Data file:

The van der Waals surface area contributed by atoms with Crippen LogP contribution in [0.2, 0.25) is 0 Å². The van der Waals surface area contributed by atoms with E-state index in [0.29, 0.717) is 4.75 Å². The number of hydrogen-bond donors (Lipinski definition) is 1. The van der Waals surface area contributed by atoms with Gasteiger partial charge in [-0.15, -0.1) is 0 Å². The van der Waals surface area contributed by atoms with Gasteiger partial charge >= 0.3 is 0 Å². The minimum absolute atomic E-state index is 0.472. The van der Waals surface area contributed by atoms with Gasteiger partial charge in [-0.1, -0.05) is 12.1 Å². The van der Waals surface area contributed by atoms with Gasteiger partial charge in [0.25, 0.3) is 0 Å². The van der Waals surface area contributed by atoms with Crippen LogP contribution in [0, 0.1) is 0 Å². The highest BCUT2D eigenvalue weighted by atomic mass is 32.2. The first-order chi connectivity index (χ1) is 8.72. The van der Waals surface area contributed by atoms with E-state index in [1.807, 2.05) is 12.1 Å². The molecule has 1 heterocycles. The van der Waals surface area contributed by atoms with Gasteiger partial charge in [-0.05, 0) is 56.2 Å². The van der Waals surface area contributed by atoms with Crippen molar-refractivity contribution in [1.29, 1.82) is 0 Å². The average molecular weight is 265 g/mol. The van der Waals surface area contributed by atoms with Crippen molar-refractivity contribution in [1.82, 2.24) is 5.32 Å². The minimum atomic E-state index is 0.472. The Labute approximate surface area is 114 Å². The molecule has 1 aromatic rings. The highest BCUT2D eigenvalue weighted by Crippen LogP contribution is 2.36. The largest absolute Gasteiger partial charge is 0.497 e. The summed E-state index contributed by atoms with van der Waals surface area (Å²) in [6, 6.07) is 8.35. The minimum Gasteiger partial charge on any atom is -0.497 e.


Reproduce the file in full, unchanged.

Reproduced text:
The van der Waals surface area contributed by atoms with Crippen LogP contribution in [0.2, 0.25) is 0 Å². The van der Waals surface area contributed by atoms with E-state index in [0.29, 0.717) is 4.75 Å². The number of hydrogen-bond donors (Lipinski definition) is 1. The van der Waals surface area contributed by atoms with Gasteiger partial charge in [-0.15, -0.1) is 0 Å². The van der Waals surface area contributed by atoms with Gasteiger partial charge >= 0.3 is 0 Å². The minimum absolute atomic E-state index is 0.472. The van der Waals surface area contributed by atoms with Gasteiger partial charge in [-0.1, -0.05) is 12.1 Å². The van der Waals surface area contributed by atoms with Gasteiger partial charge in [0.25, 0.3) is 0 Å². The van der Waals surface area contributed by atoms with Crippen LogP contribution in [0, 0.1) is 0 Å². The highest BCUT2D eigenvalue weighted by atomic mass is 32.2. The first-order chi connectivity index (χ1) is 8.72. The van der Waals surface area contributed by atoms with E-state index in [1.807, 2.05) is 12.1 Å². The molecule has 1 heterocycles. The van der Waals surface area contributed by atoms with Gasteiger partial charge in [-0.05, 0) is 56.2 Å². The van der Waals surface area contributed by atoms with Crippen molar-refractivity contribution in [1.29, 1.82) is 0 Å². The average molecular weight is 265 g/mol. The van der Waals surface area contributed by atoms with Crippen molar-refractivity contribution in [1.82, 2.24) is 5.32 Å². The minimum atomic E-state index is 0.472. The Labute approximate surface area is 114 Å². The molecule has 1 aromatic rings. The highest BCUT2D eigenvalue weighted by Crippen LogP contribution is 2.36. The largest absolute Gasteiger partial charge is 0.497 e. The summed E-state index contributed by atoms with van der Waals surface area (Å²) in [6, 6.07) is 8.35. The minimum Gasteiger partial charge on any atom is -0.497 e.